Marines Upgrading Today’s Aircraft to Prepare for Tomorrow’s Distributed, High-End Fight
(Source: US Naval Institute; posted March 28, 2017)
By Megan Eckstein
Four F-35Bs fly over the amphibious assault ship USS America (LHA-6) during the Lightning Carrier Proof of Concept Demonstration on Nov. 20, 2016. (USN photo)
The Marine Corps released its 2017 Marine Aviation Plan (286 PDF pages) today, outlining its upcoming aircraft acquisition and upgrade plans and providing a glimpse of how those new capabilities will come together in various operational scenarios.

A combination of command and control upgrades to better tie the different types of aircraft together, new weapons and improved logistics will help Marine aviation meet increasing challenges around the world, according to the plan. The service is beginning to develop new operational concepts that leverage these capabilities while acknowledging that Marine aviators may not always be able to operate from established land bases or return back to their ships every day.

Much like the Navy’s surface fleet and the Marine Corps’ ground communities, the Marine aviation community emphasizes distributed operations. The outlook calls for a Distributed Aviation Operations (DAO) concept to support land or naval campaigns looks to reduce risk to the force by spreading out and therefore complicating the enemy’s ability to detect and engage with Marine aviation units.

“In some regions, the proliferation of long-range, precision conventional threats, such as advanced SAMs [surface-to-air missiles] and cruise missiles and armed UAVs (unmanned aerial vehicles), has contested the use of traditional bases and methods of operations,” the plan reads.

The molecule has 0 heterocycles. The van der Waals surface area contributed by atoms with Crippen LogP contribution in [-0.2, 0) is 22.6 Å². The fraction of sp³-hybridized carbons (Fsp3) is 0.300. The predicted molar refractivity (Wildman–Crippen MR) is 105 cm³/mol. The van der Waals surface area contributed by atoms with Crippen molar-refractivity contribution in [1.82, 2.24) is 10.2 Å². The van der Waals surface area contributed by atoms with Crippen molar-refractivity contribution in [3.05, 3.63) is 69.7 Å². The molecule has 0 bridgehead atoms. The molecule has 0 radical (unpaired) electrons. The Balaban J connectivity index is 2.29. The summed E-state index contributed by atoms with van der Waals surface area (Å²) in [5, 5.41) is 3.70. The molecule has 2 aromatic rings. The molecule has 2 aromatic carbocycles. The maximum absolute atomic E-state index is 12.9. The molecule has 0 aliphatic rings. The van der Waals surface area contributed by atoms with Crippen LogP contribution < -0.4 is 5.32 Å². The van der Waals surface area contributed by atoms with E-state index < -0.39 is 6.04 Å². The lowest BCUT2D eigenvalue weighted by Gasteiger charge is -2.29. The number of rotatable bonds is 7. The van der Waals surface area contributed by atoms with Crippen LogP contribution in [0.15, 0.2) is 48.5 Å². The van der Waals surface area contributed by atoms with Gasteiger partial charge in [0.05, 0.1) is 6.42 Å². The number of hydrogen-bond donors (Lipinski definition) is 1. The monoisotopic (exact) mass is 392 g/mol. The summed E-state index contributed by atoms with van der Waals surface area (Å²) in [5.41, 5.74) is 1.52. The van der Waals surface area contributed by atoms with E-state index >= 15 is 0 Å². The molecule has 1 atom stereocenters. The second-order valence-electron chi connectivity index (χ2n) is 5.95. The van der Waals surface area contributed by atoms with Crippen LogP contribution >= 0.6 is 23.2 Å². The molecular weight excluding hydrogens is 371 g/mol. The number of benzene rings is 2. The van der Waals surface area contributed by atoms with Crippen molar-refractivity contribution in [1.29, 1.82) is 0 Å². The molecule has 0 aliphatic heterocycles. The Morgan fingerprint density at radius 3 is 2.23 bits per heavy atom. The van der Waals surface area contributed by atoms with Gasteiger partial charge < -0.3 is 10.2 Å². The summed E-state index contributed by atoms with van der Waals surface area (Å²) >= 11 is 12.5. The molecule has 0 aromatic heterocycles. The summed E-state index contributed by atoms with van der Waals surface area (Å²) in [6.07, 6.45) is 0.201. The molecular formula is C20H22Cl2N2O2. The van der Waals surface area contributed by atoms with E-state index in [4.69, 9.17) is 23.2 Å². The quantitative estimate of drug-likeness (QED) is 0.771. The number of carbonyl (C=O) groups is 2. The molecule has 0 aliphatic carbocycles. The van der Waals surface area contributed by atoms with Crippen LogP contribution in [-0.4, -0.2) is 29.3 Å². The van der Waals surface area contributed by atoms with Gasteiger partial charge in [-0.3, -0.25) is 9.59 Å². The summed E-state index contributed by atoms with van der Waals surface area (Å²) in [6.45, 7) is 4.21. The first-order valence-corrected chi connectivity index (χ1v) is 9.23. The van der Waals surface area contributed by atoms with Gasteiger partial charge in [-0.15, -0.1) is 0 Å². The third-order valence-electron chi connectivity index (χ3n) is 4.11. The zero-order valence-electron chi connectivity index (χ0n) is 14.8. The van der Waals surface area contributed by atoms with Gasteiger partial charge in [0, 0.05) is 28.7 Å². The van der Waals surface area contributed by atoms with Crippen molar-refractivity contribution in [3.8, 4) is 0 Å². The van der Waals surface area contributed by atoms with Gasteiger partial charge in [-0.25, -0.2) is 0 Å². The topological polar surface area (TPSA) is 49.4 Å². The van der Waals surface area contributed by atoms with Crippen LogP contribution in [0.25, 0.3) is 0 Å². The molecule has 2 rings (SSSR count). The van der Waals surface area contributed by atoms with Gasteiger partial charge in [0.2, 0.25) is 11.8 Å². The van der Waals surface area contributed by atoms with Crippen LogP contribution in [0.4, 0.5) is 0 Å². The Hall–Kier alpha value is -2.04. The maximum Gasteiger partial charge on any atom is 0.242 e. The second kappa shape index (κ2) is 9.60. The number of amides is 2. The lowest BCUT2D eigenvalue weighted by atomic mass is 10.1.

“DAO is a task-organized MAGTF [Marine Air-Ground Task Force] operation, employing ACE [aviation combat element] aircraft in a distributed force posture, independent of specialized fixed infrastructure.”

By ridding the force of its reliance on fixed infrastructure and creating forward operating bases of varying sizes and levels of sophistication, Marine aviation would gain increased operational reach, increased capacity by supplementing sea-based sorties, more options during major maneuvers, flexibility and surprised, and reduced risk to the force, the plan states.

A similar Distributed STOVL Operations concept specifically for the Short-Takeoff Vertical-Landing [STOVL] F-35B Joint Strike Fighters would supplement traditional sea and land basing options with “mobile forward arming and refueling points” for resupply mid-mission. A separate mobile distribution site would serve as the location for Marines on surface connectors or host nation forces to stage fuel and weapons that will be brought to the mobile forward arming and refueling points.

Importantly, all these sites are considered “mobile” and are intended to maintain elements of “deception and decoy” – in keeping with the idea that the aircraft are supposed to be distributed and difficult to find and target.

For high-end operations, the aviation plan outlines a “Lightning Carrier” hauling up to 20 F-35Bs into battle.

“In the 2017-2027 timeframe, the Marine Corps will possess the majority of naval 5th generation aircraft. By 2025, the Marine Corps will operate 185 F-35Bs—enough to equip all seven L-Class ships,” the plan reads. (end of excerpt)

Click here for the full story, on the USNI website.


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